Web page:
This short NASA video focuses on the Aquarius satellite, launched on June 10, 2011 to observe how variations in ocean salinity relate to climatic changes. By measuring salinity globally, Aquarius shows the ocean's role in climate change and climate's effects on ocean circulation.

This is an interactive webtool that allows the user to choose a state or country and both assess how climate has changed over time and project what future changes are predicted to occur in a given area.

This interactive map allows students to experiment with decadal average temperature projections. Overall temperatures are expected to rise throughout the century and this tool demonstrates those projected measurements.

This NASA animation of the Five-Year Average Global Temperature Anomalies from 1881 to 2009 shows how temperature anomalies have varied in the last 130 years. The color-coded map displays a long-term progression of changing global surface temperatures from 1881 to 2009. Dark red indicates the greatest warming and dark blue indicates the greatest cooling.

This video features research conducted at University of Colorado's Institute of Arctic and Alpine Research, which studies isotopes of hydrogen trapped in ice cores to understand climate changes in the past.

This interactive National Weather Service interactive visualization includes outlook maps for 6-10 day, 8-14 day, 1 month, and 3 month temperature and precipitation patterns in the US, as well as a hazards outlook and drought information.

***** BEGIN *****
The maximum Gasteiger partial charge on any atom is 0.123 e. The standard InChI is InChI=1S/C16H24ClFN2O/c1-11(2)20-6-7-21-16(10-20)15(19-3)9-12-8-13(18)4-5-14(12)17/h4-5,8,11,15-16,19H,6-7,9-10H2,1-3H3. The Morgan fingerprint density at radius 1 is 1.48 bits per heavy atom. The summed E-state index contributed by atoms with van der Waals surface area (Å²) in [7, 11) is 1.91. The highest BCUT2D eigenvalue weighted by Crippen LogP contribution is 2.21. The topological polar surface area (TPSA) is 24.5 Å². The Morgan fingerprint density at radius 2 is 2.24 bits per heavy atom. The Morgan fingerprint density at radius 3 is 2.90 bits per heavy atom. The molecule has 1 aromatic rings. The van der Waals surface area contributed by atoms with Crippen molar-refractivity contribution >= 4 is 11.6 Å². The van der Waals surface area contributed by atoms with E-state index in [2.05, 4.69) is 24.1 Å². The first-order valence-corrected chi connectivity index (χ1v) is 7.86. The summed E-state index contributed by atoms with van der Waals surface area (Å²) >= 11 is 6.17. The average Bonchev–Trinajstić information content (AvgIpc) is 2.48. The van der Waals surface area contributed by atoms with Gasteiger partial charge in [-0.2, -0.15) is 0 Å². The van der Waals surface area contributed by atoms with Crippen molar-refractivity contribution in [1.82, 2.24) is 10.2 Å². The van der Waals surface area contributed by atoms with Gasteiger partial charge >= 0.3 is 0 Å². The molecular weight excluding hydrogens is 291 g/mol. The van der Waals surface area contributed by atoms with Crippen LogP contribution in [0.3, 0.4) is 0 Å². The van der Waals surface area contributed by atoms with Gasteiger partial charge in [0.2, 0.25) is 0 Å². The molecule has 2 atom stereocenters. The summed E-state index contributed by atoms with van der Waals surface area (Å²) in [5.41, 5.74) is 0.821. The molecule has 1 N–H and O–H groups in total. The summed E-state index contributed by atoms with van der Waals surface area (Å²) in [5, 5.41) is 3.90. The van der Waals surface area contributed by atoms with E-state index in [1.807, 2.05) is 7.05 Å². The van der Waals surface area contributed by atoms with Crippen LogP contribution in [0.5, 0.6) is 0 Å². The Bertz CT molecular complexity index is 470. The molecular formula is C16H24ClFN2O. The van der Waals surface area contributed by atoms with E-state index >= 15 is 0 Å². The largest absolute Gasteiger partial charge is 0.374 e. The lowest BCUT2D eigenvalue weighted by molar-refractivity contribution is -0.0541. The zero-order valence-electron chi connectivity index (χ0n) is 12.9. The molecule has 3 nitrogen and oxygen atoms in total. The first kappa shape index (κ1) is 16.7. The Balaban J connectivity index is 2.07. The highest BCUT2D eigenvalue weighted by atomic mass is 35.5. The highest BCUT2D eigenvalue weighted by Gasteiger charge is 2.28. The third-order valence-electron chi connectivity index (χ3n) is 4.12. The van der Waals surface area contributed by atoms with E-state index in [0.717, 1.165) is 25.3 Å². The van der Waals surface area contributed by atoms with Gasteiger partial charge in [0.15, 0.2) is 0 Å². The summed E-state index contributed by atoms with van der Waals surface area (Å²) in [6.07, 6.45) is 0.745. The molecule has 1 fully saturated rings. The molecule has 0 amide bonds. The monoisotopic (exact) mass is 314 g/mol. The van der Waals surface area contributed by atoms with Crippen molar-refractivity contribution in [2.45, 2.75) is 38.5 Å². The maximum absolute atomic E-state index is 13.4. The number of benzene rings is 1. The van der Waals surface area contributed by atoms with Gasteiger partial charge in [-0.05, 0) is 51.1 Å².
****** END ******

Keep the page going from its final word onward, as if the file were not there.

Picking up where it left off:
This in-depth interactive slideshow about how climate models work is embedded with a lot of background information. It also describes some of the projected climate change impacts to key sectors such as water, ecosystems, food, coasts, health. (scroll down page for interactive)

This video explains how scientists construct computer-generated climate models to forecast weather, understand climate, and project climate change. It discusses how different types of climate models can be used and how scientists use computers to build these models.

This video provides an overview of how computer models work. It explains the process of data assimilation, which is necessary to ensure that models are tied to reality. The video includes a discussion of weather models using the Goddard Earth Observing System (GEOS-5) model and climate models using the MERRA (Modern Era Retrospective Analysis for Research and Applications) technique.

This simulation allows the user to project CO2 sources and sinks by adjusting the points on a graph and then running the simulation to see projections for the impact on atmospheric CO2 and global temperatures.

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